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Monkeypox Not Found in Azerbaijan Amidst Global Concerns

By Gunay Hajiyeva May 23, 2022

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An electron microscopic (EM) image shows mature, oval-shaped monkeypox virus particles as well as crescents and spherical particles of immature virions, obtained from a clinical human skin sample associated with the 2003 prairie dog outbreak in this undated image obtained by Reuters on May 18, 2022 / Cynthia S. Goldsmith, Russell Regnery / CDC/Handout via REUTERS

The Healthcare Ministry of Azerbaijan reported that no cases of Monkeypox infectious disease has been recorded in the country.

According to the ministry, the recommendations of the World Health Organization are followed to conduct serious epidemiological control against the outbreak of the disease, with no additional measures required for inbound and outbound travels in the country.

Monkeypox is mainly spread by wild animals in parts of west or Central Africa. It's thought to be spread by rodents, such as rats, mice and squirrels.

One can catch monkeypox from an infected animal if he/she is bitten, or it touches his/her blood, body fluids, spots, blisters or scabs.

It may also be possible to catch monkeypox by eating meat from an infected animal that has not been cooked thoroughly, or by touching other products from infected animals (such as animal skin or fur).

Monkeypox can also be spread through touching clothing, bedding or towels used by someone with the monkeypox rash, touching monkeypox skin blisters or scabs, as well as the coughs or sneezes of a person with the rash caused by the virus.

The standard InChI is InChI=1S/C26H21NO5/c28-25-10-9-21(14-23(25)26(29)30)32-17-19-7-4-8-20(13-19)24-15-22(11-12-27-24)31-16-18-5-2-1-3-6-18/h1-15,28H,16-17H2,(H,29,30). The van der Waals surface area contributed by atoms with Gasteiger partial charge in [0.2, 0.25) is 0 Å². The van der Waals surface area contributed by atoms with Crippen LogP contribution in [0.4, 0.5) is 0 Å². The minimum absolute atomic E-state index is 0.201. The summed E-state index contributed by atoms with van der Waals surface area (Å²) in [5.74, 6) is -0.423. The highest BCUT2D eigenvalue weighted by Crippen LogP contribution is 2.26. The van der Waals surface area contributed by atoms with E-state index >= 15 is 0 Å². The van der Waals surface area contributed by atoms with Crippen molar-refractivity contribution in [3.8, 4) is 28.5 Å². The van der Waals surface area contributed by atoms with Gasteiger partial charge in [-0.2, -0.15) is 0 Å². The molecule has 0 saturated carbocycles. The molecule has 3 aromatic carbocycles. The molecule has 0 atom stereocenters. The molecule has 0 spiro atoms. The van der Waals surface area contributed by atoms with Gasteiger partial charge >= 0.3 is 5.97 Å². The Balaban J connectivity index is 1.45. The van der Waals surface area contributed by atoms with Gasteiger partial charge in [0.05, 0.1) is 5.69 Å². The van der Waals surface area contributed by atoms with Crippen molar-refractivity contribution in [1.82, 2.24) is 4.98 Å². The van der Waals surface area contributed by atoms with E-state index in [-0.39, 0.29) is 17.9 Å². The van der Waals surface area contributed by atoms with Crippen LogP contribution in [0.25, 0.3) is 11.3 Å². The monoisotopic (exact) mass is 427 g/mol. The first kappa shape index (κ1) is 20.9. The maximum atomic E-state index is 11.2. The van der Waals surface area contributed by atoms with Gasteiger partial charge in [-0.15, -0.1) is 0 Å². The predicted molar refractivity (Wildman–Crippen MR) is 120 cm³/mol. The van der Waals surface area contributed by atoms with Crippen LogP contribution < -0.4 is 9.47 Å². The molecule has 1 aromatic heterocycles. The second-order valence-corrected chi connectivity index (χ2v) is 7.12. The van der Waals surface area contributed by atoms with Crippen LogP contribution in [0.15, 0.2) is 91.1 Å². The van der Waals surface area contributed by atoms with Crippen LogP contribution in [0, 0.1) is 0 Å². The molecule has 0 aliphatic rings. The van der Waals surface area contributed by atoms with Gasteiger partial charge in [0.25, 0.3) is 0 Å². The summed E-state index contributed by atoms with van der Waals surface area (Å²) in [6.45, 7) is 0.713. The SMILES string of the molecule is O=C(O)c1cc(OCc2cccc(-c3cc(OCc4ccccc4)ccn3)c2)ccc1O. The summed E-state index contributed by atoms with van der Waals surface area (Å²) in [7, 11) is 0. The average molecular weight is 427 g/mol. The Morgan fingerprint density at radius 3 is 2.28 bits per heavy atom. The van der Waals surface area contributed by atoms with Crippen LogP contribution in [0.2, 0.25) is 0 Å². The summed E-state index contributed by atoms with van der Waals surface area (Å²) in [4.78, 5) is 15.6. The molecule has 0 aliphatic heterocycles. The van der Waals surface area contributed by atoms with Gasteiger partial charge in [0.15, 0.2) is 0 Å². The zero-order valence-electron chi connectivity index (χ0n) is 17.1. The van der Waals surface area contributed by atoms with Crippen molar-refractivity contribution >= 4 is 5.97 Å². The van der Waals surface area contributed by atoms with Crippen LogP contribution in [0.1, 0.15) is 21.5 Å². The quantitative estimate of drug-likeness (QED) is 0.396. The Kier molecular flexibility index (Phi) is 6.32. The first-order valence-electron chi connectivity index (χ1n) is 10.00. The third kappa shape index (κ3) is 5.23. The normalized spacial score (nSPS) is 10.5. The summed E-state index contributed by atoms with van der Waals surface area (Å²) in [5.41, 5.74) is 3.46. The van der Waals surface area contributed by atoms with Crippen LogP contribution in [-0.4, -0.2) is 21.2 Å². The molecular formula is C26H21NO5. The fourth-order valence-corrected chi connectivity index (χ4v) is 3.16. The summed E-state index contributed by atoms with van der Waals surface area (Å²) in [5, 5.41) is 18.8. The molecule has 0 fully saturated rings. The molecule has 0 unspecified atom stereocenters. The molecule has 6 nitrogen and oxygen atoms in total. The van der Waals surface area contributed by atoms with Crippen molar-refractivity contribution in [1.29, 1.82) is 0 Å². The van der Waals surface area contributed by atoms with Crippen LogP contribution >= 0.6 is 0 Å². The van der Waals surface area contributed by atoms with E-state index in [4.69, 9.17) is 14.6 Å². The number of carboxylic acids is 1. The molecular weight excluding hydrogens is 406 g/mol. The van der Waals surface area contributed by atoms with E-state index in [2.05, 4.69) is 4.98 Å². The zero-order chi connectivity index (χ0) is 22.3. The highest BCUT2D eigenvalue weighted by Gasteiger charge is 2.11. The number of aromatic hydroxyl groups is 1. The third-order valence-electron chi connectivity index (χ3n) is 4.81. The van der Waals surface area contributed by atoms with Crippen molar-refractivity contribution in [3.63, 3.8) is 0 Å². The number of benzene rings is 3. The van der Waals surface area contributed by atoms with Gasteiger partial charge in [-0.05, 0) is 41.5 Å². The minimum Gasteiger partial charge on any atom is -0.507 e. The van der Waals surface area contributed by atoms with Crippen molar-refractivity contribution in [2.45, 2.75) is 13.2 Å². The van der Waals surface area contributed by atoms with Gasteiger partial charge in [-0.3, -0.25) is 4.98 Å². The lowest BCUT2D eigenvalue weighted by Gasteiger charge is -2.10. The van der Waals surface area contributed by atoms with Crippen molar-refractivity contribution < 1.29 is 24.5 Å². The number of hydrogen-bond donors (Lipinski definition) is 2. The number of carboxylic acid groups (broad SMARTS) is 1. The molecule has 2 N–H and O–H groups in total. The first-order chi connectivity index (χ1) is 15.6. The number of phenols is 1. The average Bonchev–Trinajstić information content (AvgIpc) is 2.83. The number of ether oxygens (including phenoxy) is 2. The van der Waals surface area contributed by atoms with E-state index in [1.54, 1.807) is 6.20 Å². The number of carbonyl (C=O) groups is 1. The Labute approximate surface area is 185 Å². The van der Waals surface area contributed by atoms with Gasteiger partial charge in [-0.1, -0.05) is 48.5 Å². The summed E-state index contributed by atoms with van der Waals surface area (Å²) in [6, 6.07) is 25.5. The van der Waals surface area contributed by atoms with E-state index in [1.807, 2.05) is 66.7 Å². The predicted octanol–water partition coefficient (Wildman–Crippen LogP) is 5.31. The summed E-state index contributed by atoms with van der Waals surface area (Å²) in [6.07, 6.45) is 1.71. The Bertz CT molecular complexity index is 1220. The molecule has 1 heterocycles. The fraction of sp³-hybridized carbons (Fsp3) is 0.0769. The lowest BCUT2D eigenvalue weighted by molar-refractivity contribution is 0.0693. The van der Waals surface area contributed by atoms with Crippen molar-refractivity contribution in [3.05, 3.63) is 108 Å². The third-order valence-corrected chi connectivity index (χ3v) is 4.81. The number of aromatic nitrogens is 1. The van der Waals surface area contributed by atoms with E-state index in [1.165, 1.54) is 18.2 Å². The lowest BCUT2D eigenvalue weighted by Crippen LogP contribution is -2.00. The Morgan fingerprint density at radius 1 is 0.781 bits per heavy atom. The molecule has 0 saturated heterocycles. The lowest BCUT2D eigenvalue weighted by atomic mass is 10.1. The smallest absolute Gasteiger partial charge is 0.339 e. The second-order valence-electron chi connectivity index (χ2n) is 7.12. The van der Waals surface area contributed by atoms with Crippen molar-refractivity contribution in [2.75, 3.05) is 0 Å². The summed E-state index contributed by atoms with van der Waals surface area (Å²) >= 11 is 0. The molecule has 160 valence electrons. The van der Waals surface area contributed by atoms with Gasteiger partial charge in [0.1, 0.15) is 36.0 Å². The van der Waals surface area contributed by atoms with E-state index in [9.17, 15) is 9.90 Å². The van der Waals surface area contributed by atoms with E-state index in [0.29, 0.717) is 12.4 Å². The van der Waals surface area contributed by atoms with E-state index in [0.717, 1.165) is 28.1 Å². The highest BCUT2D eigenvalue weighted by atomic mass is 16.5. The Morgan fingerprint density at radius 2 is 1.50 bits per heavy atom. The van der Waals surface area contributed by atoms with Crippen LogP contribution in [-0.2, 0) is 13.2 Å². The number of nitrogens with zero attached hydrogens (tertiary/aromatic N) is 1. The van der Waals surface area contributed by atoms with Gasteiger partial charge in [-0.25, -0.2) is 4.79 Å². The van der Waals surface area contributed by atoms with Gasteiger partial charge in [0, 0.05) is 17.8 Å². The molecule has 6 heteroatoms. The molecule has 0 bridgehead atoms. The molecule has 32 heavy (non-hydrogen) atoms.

WHO has been receiving reports about the cases of monkeypox since May 13, 2022 from twelve member states that are not endemic for the virus, including Australia, Belgium, Canada, France, Germany, Italy, the Netherlands and others.

As of May 21, WHO confirmed 92 Monkeypox cases worldwide and investigations have been launched into 28 suspected cases.

Belgium introduced a 21-day compulsory quarantine for monkeypox patients on Sunday to contain the spread of the virus. Last week, four cases were reported in the country.

Meanwhile, Chief Medical Adviser at the UK Health Security Agency Susan Hopkins told the BBC on Sunday that more cases of monkeypox have been detected on a daily basis. British Education Secretary Nadhim Zahawi said the government was taking it “very, very seriously.”

Epidemiologist Dr Anne Rimoin at the California-based UCLA School of Public Health said “people should be concerned but not alarmed amid the latest monkeypox outbreak”.

"It's a disease that in general it tends to be mild, in particular this version of it, the west African version, which is what's associated with these outbreaks,” she said, according to 1news.

"But, you know, it is associated with the 1-3% mortality rate and while I think we've all learned from Covid, (it) doesn't just mean that you have sniffles and it's no problem. You can be pretty sick. You can be hospitalized, but generally speaking in high resource settings we've never seen deaths associated," she added.